NSA monitored calls of 35 world leaders after US official handed over contacts


listen to Alec Baldwin interview Jerry Seinfeld on his podcast Here’s The Thing.  FREE on iTunes!

Alec Baldwin:  You don’t have any problems.

Jerry Seinfeld: No. I don’t. But I do relate very deeply to all of those people –

Alec Baldwin: Why? Why?

Jerry Seinfeld: – you describe. In fact, I was watching the Emmys – this is the only part of the Emmys that I like – when they do the comedy writing award and each comedy writing staff puts up funny pictures. And then when the actual staff comes up on the stage and you see these gnome-like cretins just kind of all misshapen, and I go, ‘This is me. This is who I am. That’s my group.’

(one of my absolute favorite least cretinous humans I know there third from left.  If you told him to his face he was gnome-like he would laugh heartily and recommend three fantastic indie text games featuring gnome characters, plus a 700 page self-published graphic novel from Taiwan about gnomes)

Or how about this?

Jerry Seinfeld: Jackie Mason. Alec, I was doing comedy about three weeks, three weeks, and I mean stumbling. Nobody three weeks, I’m 19 years old, 20 years old, of going up on stage. It wasn’t even a stage. There was a restaurant where they take a table out and they would take one of the lights, a lamp, and they would take the shade off, and that was the show. He was in the audience – 15 people, right? It was one of these cabaret things on west 44th street. It was called the Golden Lion Pub. He crooks his finger at me and he says, ‘Come over here.’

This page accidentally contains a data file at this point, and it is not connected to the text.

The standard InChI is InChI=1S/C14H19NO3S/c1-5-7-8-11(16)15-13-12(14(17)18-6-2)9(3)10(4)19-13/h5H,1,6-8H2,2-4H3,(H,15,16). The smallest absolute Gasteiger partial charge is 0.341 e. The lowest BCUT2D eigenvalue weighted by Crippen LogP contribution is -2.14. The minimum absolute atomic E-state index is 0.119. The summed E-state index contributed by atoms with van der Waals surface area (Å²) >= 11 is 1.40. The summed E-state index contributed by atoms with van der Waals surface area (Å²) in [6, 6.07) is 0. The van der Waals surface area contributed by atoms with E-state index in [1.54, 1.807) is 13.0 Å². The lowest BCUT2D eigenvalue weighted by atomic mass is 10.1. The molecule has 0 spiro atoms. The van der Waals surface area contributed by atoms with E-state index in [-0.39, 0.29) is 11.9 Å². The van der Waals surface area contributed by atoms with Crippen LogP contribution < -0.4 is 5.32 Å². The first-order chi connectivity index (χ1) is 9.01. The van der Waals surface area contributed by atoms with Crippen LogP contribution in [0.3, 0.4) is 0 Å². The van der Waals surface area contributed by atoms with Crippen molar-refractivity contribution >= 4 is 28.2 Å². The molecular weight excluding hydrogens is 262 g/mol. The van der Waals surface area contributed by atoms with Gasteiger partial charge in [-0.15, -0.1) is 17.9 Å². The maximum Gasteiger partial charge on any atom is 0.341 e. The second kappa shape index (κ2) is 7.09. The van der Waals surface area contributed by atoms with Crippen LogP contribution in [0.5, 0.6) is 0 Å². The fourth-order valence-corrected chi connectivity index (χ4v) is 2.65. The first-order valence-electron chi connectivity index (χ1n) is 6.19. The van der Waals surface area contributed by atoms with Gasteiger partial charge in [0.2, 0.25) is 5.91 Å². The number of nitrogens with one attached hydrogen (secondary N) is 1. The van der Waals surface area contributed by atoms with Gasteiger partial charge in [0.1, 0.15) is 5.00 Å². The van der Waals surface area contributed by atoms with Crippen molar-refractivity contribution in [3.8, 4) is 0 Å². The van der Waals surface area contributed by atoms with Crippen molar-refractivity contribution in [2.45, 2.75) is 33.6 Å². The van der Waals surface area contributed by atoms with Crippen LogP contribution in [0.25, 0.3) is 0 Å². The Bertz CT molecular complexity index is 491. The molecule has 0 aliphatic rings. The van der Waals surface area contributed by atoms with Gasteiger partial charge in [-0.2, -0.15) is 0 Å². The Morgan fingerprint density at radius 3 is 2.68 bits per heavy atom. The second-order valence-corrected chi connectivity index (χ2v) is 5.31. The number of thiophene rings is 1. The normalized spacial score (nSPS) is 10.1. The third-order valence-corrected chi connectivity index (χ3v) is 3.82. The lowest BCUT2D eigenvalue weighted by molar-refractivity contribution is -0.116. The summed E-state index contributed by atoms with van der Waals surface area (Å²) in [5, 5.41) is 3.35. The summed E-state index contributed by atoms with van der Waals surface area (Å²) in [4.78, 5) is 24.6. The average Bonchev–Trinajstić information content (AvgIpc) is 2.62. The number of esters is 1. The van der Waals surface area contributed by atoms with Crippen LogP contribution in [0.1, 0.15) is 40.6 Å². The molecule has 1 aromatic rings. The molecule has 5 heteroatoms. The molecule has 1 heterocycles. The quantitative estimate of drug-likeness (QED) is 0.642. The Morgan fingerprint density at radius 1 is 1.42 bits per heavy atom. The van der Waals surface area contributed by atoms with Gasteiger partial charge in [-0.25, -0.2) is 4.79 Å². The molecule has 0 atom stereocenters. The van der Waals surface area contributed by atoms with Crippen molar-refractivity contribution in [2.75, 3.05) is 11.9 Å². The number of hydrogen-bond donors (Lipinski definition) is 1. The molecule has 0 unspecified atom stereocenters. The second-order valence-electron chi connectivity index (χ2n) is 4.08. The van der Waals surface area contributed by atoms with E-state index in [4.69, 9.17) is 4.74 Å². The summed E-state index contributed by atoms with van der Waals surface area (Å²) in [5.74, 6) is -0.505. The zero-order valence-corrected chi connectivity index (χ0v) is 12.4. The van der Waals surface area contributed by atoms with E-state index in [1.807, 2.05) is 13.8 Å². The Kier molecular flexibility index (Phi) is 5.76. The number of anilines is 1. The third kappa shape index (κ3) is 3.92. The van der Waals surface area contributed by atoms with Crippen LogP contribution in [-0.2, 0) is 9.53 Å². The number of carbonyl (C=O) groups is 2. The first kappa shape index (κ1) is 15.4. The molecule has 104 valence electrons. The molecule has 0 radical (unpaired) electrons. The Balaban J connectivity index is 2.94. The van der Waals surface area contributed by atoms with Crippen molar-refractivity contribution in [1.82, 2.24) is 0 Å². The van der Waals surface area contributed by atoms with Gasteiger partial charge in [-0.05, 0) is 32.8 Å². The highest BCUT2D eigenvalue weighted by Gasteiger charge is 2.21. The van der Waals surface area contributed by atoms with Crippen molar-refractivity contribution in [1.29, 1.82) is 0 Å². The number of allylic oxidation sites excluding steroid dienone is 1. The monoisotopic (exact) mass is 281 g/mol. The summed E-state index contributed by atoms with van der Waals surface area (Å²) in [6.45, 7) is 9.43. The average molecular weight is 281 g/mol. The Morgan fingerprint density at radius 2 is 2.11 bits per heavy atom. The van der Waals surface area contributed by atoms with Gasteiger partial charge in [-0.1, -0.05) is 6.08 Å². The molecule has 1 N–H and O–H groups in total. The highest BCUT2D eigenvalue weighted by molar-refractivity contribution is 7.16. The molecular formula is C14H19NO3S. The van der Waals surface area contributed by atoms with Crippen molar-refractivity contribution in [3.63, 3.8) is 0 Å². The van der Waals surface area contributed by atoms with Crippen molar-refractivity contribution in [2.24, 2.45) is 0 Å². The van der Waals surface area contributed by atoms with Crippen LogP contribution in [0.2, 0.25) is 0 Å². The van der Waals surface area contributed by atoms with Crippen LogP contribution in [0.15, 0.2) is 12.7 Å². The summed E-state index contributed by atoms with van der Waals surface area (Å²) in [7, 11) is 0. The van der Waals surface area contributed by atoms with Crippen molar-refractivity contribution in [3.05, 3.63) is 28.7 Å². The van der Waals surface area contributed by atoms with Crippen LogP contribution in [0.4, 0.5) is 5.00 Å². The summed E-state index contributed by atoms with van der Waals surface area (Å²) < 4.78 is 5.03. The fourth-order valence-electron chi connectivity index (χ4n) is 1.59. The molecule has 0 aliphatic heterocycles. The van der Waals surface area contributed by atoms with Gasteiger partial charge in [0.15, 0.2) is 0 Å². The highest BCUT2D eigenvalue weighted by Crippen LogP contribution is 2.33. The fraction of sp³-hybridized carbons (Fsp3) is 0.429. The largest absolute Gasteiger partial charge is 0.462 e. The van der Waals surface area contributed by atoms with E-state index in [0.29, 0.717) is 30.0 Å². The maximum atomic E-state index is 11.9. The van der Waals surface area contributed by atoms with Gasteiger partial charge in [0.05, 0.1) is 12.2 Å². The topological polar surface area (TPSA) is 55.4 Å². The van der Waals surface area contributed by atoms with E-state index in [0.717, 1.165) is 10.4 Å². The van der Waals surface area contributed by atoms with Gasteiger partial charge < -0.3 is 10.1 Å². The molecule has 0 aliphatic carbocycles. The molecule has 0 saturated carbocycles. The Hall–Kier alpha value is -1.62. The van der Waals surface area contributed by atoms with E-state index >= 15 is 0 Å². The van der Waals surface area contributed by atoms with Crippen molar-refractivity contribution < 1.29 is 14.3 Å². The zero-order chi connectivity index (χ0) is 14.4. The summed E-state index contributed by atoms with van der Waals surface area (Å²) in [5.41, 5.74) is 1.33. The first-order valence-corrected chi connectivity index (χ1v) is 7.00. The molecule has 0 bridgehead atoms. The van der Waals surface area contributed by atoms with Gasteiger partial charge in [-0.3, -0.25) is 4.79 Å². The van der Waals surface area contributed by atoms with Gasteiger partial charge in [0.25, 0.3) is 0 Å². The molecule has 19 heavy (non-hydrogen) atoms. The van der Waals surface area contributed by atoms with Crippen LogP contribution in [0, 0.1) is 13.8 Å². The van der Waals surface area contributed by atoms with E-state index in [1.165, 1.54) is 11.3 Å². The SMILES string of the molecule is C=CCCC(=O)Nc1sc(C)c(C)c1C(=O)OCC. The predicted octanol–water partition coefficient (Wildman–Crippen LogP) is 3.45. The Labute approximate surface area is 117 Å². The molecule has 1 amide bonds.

Alec Baldwin:  

Jerry Seinfeld: He takes me over to the bar. He says, ‘You have it.’ He says, ‘You are going to be so big.’ He says, ‘It makes me sick to even think of it, how successful you’re gonna be.‘ And I was just starting.

Jerry Seinfeld: Because of the precision wordplay. They were – see that’s where they went beyond – there was Laurel and Hardy, and then Martin and Lewis, but Abbott and Costello has this precision. ‘Who’s on First?’ –

Alec Baldwin: Sure.

Jerry Seinfeld: – is a piece of – it’s like that museum in Spain, the –

Alec Baldwin: The Prado?

Jerry Seinfeld: No. The other one, that what’s his name did?

Alec Baldwin: That Gehry did?

Jerry Seinfeld: Yeah.

Alec Baldwin: Right.

Jerry Seinfeld: Whose real name is Goldberg, by the way.

Alec Baldwin: Is it really?

Jerry Seinfeld: Yes, it is.

Alec Baldwin: Is it really?

Jerry Seinfeld: He changed it in college.

Alec Baldwin: Frank Gehry’s real name is –

Jerry Seinfeld: Yeah. What’s the name of that museum in northern Spain?

Big hat tip to cuz.  Transcript available here.

(cant find a credit on that top photo, I found it here)

Cudjoe Lewis


Excitement about how terrific John Jeremiah Sullivan is reached me long ago but it took me awhile to get to this book and believe it for myself.  Now I’m a JJS belieber.

Enjoyed the book on a plane, a fine setting in all regards but one:

after you’ve finished reading the essay “Unknown Bards” – about certain mysterious bluesmen whose lives are vanished to history except for one recording – you have no way of listening to any of the songs mentioned, let alone the entire album Pre-War Revenants.

The collection’s only delimiting criteria would be that nothing biographical could be known regarding any of the artists involved, and that every recording must be phenomenal, in a sense almost strict: something that happened once in front of a microphone and can never be imitated, merely reexperienced.